Residents, building officials come together to help after tornado ravages Seneca, South Carolina
As a code professional in a county only a couple hours to the south, Donny Phipps is familiar with Seneca, S.C., an old textile town at the far northwest corner of the state, shadowed by the hunting- and fishing-rich Blue Ridge Mountains. But even an experienced building official like him wasn’t prepared for what he saw when he drove into town early on April 16, 2020. “It looked like a war zone. Totally destroyed,” said Phipps, building official for the city of Inman, S.C.; business development manager at Code Consulting and Inspection Services LLC; and International Code Council board director. “There were power lines down everywhere. Roofs torn off homes. Homes flattened or moved from their foundations. Trees showing roots so big I couldn’t reach the top if I had stood on someone’s shoulders.”
Three days earlier, a tornado with wind speeds reaching nearly 170 mph came through Seneca around 7:30 a.m. By the time the twister — one of 21 that swept through the state on April 13 — passed about 15 minutes later, it had destroyed some 200 homes and leveled a BorgWarner manufacturing plant. The only fatality from the Seneca storm was a guard at BorgWarner who got caught in the guard shack, said Seneca Building Official B.J. Klaren. “BorgWarner was ‘ground zero’ for the tornado,” he said. “They found the ‘B’ from the BorgWarner sign about 20 miles away. In my 50 years, I’ve never seen anything like this here. Even the National Weather Service was amazed.”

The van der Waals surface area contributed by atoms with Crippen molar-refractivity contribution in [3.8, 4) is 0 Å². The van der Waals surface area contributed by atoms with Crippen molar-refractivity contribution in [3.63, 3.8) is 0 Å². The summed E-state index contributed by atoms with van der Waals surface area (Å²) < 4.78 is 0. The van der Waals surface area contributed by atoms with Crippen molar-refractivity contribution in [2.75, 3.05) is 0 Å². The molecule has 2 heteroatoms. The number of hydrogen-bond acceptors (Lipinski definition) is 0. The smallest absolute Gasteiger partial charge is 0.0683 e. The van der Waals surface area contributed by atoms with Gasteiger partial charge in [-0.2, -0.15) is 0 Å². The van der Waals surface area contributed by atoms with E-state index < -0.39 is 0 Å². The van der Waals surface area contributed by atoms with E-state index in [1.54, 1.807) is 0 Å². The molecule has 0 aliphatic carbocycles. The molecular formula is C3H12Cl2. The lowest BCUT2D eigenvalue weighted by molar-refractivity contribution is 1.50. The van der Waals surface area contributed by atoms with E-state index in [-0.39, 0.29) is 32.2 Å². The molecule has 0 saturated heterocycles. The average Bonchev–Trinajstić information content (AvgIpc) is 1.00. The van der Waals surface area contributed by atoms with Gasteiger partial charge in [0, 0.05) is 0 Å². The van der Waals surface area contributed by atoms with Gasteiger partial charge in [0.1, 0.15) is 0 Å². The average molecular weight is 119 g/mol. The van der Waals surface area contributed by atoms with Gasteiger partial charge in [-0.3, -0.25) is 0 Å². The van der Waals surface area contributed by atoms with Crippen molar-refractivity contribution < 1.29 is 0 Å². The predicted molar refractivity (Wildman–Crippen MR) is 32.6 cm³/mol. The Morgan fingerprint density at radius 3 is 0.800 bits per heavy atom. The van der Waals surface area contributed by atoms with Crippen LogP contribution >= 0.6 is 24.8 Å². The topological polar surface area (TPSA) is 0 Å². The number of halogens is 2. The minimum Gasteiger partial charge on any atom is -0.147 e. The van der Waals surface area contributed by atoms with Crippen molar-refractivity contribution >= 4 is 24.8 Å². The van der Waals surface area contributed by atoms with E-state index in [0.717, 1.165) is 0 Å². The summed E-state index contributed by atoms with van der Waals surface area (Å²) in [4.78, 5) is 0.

The damage has been estimated at about $250 million, and while power was restored to most of the town within a week, Klaren said rebuilding will take at least the rest of the year. They already are issuing permits that could allow residents of some of the less-damaged homes to move in more quickly. “We’ve been working about 80 hours a week,” he said a couple of weeks after the tornado. “Issuing permits for roofs and electrical.”
Rebuilding could have been delayed that much longer had the town not received a ton of help from Assistant State Fire Marshal Nathan Ellis, the townsfolk and building officials throughout the state who responded to Klaren’s call for help in emergency damage assessment.
After he got the call, Patrick Brown, president of the Building Officials Association of South Carolina (BOASC) and of the South Carolina Association of Hazard Mitigation, reached out to his fellow BOASC members to see who could travel to Seneca. “They wanted 16; we got 12,” said Brown of the numbers requested by Seneca officials. “Even with COVID-19, jurisdictions were still working, and it was hard for some to leave.”
Even Brown, building code administrator for the coastal town of Edisto Beach, S.C., had to wait a bit to make sure his area was okay following an EF-2 tornado on April 15. Brown said Seneca officials wanted them at the firehouse at 7:30 a.m. on April 16, so he left town around 3:30 a.m. for the cross-state drive, arriving just in time. “As we got there, they took our temperatures, and we hit the ground running,” he said. “They had set up the areas in grids and assigned teams to those grids.”
Brown said the state fire marshal’s office gave them each a hand-held device that allowed assessors to easily download damage at each home, making notes of whether the structure still was habitable or needed help —like switching off utility lines — right away. Officials back at the command center at the firehouse could then respond immediately if necessary.
“We pulled a lot of meters,” Phipps added. Phipps said he’s still not sure why someone turned the power back on to one of the homes, but the fire department had to be called out after they did.